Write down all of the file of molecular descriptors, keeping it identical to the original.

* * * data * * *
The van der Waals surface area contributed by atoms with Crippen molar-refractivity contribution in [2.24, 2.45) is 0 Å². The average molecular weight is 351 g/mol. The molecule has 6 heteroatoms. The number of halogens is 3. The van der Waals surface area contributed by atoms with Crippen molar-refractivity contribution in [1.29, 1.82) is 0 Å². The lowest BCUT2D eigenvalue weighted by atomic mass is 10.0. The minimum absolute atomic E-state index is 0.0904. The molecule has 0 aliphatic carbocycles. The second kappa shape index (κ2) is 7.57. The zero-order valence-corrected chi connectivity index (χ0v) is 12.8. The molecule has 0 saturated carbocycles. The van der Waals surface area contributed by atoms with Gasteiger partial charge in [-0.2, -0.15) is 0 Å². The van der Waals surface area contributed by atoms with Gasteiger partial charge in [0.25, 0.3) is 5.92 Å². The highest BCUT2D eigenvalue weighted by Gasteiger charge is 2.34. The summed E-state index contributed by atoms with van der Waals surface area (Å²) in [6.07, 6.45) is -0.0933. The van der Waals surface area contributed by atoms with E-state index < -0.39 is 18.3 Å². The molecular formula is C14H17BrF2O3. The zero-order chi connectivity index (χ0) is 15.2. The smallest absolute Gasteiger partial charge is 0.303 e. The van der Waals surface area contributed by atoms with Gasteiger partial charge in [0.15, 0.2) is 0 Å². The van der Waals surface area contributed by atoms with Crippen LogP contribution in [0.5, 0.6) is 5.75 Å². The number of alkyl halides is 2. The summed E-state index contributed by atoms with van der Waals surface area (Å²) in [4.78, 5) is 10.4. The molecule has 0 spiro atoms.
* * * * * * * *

The van der Waals surface area contributed by atoms with Crippen molar-refractivity contribution in [2.24, 2.45) is 0 Å². The average molecular weight is 351 g/mol. The molecule has 6 heteroatoms. The number of halogens is 3. The van der Waals surface area contributed by atoms with Crippen molar-refractivity contribution in [1.29, 1.82) is 0 Å². The lowest BCUT2D eigenvalue weighted by atomic mass is 10.0. The minimum absolute atomic E-state index is 0.0904. The molecule has 0 aliphatic carbocycles. The second kappa shape index (κ2) is 7.57. The zero-order valence-corrected chi connectivity index (χ0v) is 12.8. The molecule has 0 saturated carbocycles. The van der Waals surface area contributed by atoms with Gasteiger partial charge in [-0.2, -0.15) is 0 Å². The van der Waals surface area contributed by atoms with Gasteiger partial charge in [0.25, 0.3) is 5.92 Å². The highest BCUT2D eigenvalue weighted by Gasteiger charge is 2.34. The summed E-state index contributed by atoms with van der Waals surface area (Å²) in [6.07, 6.45) is -0.0933. The van der Waals surface area contributed by atoms with E-state index < -0.39 is 18.3 Å². The molecular formula is C14H17BrF2O3. The zero-order chi connectivity index (χ0) is 15.2. The smallest absolute Gasteiger partial charge is 0.303 e. The van der Waals surface area contributed by atoms with Gasteiger partial charge in [0.15, 0.2) is 0 Å². The van der Waals surface area contributed by atoms with Crippen LogP contribution in [0.5, 0.6) is 5.75 Å². The number of alkyl halides is 2. The summed E-state index contributed by atoms with van der Waals surface area (Å²) in [4.78, 5) is 10.4. The molecule has 0 spiro atoms.